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I say no, look for a boat with scuppers (sp) i.e self bailing if your talking salmon it might do, but not for tuna. inboards are cheaper, but you still might be out of tuna range because of the amount of gas they eat! not to mention the $300+ gas bill each time out, I bet you cant buy a used 150 four stroke for under 6 grand.

maybe break it up, power this year, electronics next year, then a boat:twocents:
 

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There are some nice older starcrafts that look like they would bring you to port every time.

Lots of 20' or bigger fiberglass boats out there too.

You wouldn't want to go out of sight of the jettys in that boat. It looks to have an open bow as it sits.

Have seen green water through my windsheild often, the open bow would scare me.

Sound advise CB and 5 Salt.:cheers:
 

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Yeep, consider the Bayrunner series by Westcoaster (division of Valco). They are lightweight, high-bow, center console aluminum skiffs popular in Southern California. I had a 15 footer for 16 years and found it very capable for its size. An 18 footer would only need 50 hp, and could be found used in your price range.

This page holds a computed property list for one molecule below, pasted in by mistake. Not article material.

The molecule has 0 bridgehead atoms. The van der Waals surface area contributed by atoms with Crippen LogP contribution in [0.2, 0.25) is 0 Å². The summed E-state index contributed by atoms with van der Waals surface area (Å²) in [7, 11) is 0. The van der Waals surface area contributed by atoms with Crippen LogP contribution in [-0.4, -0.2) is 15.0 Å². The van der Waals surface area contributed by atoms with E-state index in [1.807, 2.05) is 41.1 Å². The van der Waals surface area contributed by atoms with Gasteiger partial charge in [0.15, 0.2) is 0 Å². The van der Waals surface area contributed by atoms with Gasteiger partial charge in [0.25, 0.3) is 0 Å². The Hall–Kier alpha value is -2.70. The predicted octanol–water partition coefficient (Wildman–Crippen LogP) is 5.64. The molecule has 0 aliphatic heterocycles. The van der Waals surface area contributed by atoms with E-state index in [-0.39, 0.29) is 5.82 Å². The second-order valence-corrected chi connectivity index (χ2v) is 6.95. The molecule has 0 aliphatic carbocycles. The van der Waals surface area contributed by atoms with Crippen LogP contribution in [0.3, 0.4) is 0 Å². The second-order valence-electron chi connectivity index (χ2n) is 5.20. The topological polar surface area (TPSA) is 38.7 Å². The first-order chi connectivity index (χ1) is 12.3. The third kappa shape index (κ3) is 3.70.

The downside is they are very light, and not very comfortable. But they will get you there and back.
 

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Q: How do you tell if your boat is too small while you are fishing on the ocean?


A: You spend most of your time looking for a smaller one.


It would be wise for me to leave these threads alone given my history. It is not unusual to see small boats offshore on nice days. I can think of one 17' whaler in particular and in the past a certain Bayliner Trihull. But .... the open bow is a deal breaker on this one.

That boat would work for crabbing and fishing in bays and some near shore fishing on nice days. Mercruiser outdrive is good but the Ford powerplant makes the parts harder to find. Age is also a factor. At 30 + years you will be limited when you hunt for repair parts. It is always a very good idea to own a smaller boat and learn all the hard lessons that involve rough docking, trailering up the ramp with the drive trimmed down and launching sans drain plug before you buy 'The Boat'. A good starter boat if it is in near perfect condition but a money pit with few benefits otherwise.